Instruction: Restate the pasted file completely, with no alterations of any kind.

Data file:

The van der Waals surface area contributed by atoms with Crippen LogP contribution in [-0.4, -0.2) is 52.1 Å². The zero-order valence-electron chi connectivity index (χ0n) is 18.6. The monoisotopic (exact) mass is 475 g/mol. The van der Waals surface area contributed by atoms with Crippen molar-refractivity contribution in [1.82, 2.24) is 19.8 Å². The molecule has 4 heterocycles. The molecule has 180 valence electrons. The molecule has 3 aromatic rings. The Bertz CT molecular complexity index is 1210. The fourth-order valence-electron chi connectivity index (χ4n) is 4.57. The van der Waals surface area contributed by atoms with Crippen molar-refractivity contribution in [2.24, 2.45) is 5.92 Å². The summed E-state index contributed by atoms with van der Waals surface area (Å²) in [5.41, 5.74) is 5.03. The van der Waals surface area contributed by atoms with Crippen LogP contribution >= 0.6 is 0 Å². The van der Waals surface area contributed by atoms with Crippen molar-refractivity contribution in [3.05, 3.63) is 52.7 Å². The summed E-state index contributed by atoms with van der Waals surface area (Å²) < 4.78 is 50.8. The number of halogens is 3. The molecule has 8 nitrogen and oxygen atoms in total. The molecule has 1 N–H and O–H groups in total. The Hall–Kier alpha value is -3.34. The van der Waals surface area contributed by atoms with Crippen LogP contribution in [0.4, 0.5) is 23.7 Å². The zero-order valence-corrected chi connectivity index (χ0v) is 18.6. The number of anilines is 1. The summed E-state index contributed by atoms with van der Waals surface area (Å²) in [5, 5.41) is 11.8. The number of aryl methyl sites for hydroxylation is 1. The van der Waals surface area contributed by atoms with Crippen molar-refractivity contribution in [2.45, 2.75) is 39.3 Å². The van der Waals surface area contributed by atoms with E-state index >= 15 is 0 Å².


The van der Waals surface area contributed by atoms with Crippen LogP contribution in [-0.4, -0.2) is 52.1 Å². The zero-order valence-electron chi connectivity index (χ0n) is 18.6. The monoisotopic (exact) mass is 475 g/mol. The van der Waals surface area contributed by atoms with Crippen molar-refractivity contribution in [1.82, 2.24) is 19.8 Å². The molecule has 4 heterocycles. The molecule has 180 valence electrons. The molecule has 3 aromatic rings. The Bertz CT molecular complexity index is 1210. The fourth-order valence-electron chi connectivity index (χ4n) is 4.57. The van der Waals surface area contributed by atoms with Crippen molar-refractivity contribution in [2.24, 2.45) is 5.92 Å². The summed E-state index contributed by atoms with van der Waals surface area (Å²) in [5.41, 5.74) is 5.03. The van der Waals surface area contributed by atoms with Crippen LogP contribution >= 0.6 is 0 Å². The van der Waals surface area contributed by atoms with Crippen molar-refractivity contribution in [3.05, 3.63) is 52.7 Å². The summed E-state index contributed by atoms with van der Waals surface area (Å²) < 4.78 is 50.8. The number of halogens is 3. The molecule has 8 nitrogen and oxygen atoms in total. The molecule has 1 N–H and O–H groups in total. The Hall–Kier alpha value is -3.34. The van der Waals surface area contributed by atoms with Crippen LogP contribution in [0.4, 0.5) is 23.7 Å². The zero-order valence-corrected chi connectivity index (χ0v) is 18.6. The number of anilines is 1. The summed E-state index contributed by atoms with van der Waals surface area (Å²) in [5, 5.41) is 11.8. The number of aryl methyl sites for hydroxylation is 1. The van der Waals surface area contributed by atoms with Crippen molar-refractivity contribution in [2.45, 2.75) is 39.3 Å². The van der Waals surface area contributed by atoms with E-state index >= 15 is 0 Å².